This is the most frequently asked question; what exactly is cannabidiol (CBD)? CBD is one of over 85 cannabinoids found in cannabis plants. CBD is a naturally occurring constituent of the hemp or marijuana plant. It is usually the second-most abundant cannabinoid, behind THC.
A wide range of scientific research has been conducted, and there is an ever-growing consensus that CBD offers real benefits to those with chronic illnesses.
CBD functions by binding to the cannabinoid receptors in the body’s endocannabinoid system. CBD acts as a strong antioxidant and is believed to have anti-inflammatory, anti-anxiety, and anti-psychotic properties that act as a neuroprotective agent. It works specifically with different receptors in our brains, gut and immune system. More specifically, it activates the cannabinoid receptors rather than interacting with them directly.
CBD has been found to be beneficial in treating people who suffer from a variety of ailments. An overview about the potential therapeutic effects of Cannabidiol (CBD) may be found here:
- The Biology and Potential Therapeutic Effects of Cannabidiol by Nora D. Voldow, Direc-tor, National Institute on Drug Abuse www.drugabuse.gov/about-nida/legislative-activities/testimony-to-congress/2016/biology-potential-therapeutic-effects-cannabidiol
CBD interacts with the body’s endocannabinoid system. The endocannabinoid system runs throughout your entire body and touches all major systems of the body, it is the largest neuro-transmitter system in the brain. The endocannabinoid system is tasked with regulating a wide variety of bodily function such as mood, appetite, sleep hormone production and nervous sys-tem and immune responses.
The endocannabinoid system is comprised mainly of two receptors and a series of compounds produced inside the body. The two main receptors associated with the endocannabinoid system are the CB1 and CB2 receptors.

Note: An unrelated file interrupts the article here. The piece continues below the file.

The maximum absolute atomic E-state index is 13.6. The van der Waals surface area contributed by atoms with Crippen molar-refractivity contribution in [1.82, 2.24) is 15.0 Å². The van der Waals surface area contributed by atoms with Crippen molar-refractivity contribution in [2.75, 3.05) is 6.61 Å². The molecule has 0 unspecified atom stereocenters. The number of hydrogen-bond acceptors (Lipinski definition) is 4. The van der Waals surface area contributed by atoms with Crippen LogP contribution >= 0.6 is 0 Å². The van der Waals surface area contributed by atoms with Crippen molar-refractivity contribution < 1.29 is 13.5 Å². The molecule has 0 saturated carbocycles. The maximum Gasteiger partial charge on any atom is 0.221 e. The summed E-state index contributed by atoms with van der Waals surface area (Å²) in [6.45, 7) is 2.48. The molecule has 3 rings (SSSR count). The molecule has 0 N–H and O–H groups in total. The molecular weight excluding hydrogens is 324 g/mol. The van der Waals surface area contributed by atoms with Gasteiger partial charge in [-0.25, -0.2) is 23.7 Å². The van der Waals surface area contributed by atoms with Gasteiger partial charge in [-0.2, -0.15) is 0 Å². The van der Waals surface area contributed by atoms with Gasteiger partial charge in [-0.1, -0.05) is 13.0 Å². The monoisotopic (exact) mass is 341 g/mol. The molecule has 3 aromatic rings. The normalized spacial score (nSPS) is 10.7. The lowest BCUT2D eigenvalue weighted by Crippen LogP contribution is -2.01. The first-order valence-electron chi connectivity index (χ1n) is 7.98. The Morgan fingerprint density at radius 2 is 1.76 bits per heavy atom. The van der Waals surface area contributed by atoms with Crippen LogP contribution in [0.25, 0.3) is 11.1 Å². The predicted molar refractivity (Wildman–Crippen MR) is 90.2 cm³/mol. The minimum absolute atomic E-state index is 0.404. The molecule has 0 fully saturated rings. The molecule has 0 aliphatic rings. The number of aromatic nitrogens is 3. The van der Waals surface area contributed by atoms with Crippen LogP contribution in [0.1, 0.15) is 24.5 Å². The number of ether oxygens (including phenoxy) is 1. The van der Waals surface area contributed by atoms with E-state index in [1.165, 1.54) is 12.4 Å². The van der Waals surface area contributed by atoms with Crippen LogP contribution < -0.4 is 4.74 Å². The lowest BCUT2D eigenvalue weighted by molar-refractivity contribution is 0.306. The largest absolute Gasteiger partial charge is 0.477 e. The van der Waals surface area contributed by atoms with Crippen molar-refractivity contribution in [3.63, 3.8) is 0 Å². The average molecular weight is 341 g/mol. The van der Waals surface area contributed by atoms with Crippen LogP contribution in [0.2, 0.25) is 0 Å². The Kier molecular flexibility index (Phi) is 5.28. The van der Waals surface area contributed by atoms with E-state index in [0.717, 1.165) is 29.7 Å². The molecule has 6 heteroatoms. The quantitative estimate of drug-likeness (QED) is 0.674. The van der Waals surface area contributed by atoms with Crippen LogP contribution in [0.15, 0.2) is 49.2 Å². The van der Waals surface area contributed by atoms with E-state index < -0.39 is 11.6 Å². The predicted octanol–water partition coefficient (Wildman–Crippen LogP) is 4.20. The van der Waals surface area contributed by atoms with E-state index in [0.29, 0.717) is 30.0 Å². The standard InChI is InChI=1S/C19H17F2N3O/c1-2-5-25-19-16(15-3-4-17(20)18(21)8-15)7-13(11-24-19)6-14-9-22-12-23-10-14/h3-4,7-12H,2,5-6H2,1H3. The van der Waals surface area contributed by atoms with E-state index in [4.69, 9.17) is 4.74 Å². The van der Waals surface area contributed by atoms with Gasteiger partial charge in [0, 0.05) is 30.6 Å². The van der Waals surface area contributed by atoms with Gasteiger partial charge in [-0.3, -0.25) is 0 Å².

The CB1 and CB2 receptors are found all throughout the body. CB1 receptors are mainly found within the nervous system and the CB2 receptors are mainly found in the gut and cells of the immune system.
Generally speaking, CB1 receptors have been shown to predominantly interact with THC and other psychoactive compounds in the cannabis plant (because the CB1 receptors are mostly found in the nervous system). Therefore, interaction between CB1 receptors and THC may cause certain changes in brain chemistry, leading to the “high” effects” produced from recrea-tional cannabis use.
CB2 receptors are mainly known to interact with cannabidiol (CBD) associated with the gut and immune system. Because CBD does not interact to a significant degree with CB1 or CB2 recep-tors, it does not possess the same psychoactive “high” effects that THC does.
CBD does not directly bind to CB1 or CB2 receptors but can indirectly affect endocannabinoid receptor signaling by interacting with no less than a dozen different types of receptors, includ-ing those in the immune system, the pain signaling system and the musculoskeletal system.
No. Unlike THC, CBD does not produce the psychoactive effect that is commonly associated with marijuana, they are distinctly different substances. THC is the molecule that binds to the receptors in the brain and is the one responsible for the psychoactive effects of marijuana.
CBD is antagonistic to the marijuana high; it actually prevents THC molecules from binding to the brain’s receptors. CBD has not demonstrated toxicity in the body (meaning it cannot make you “intoxicated” or “high”), however it is highly reactive with the body’s endocannabinoid system.
Use of CBD has shown to be non-toxic and safe for human and animal use and has been shown to be well tolerated even at higher doses. There are dozens of studies that demonstrate the ef-fectiveness of CBD in treating various conditions. A review on the safety and side effects of CBD may be found here: https://www.ncbi.nlm.nih.gov/pmc/articles/PMC5569602/
Currently there is much ambiguity and confusion about the legality of CBD at the federal and state level. In short, the answer is “it depends”. Generally speaking, CBD products that come from cannabis (or medical marijuana) are only legal in states where marijuana is deemed legal.
CBD products from hemp are legal in all 50 states. Note the keyword “hemp-derived” since hemp typically contains THC content of less than 0.3% and it is not possible to get “high” on CBD from hemp so it is strictly considered a supplement.
Certain states have different rules about exactly who, and under what conditions, can access CBD products. Many state have laws progressing through their state legislatures right now to regulate the industry. It is recommended that you check your state laws on the current status of CBD and its use.
Green Gorilla CBD should be taken sublingually (orally under the tongue) and held for approx-imately 30-60 seconds. When starting a new regimen of Green Gorilla CBD, it is suggested that you start with a low potency and gradually increase your intake your CBD over the course of a few days while observing the effects and adjust your intake as you see fit.
Green Gorilla’s CBD may also be applied topically and safely with our lip balms and rubs.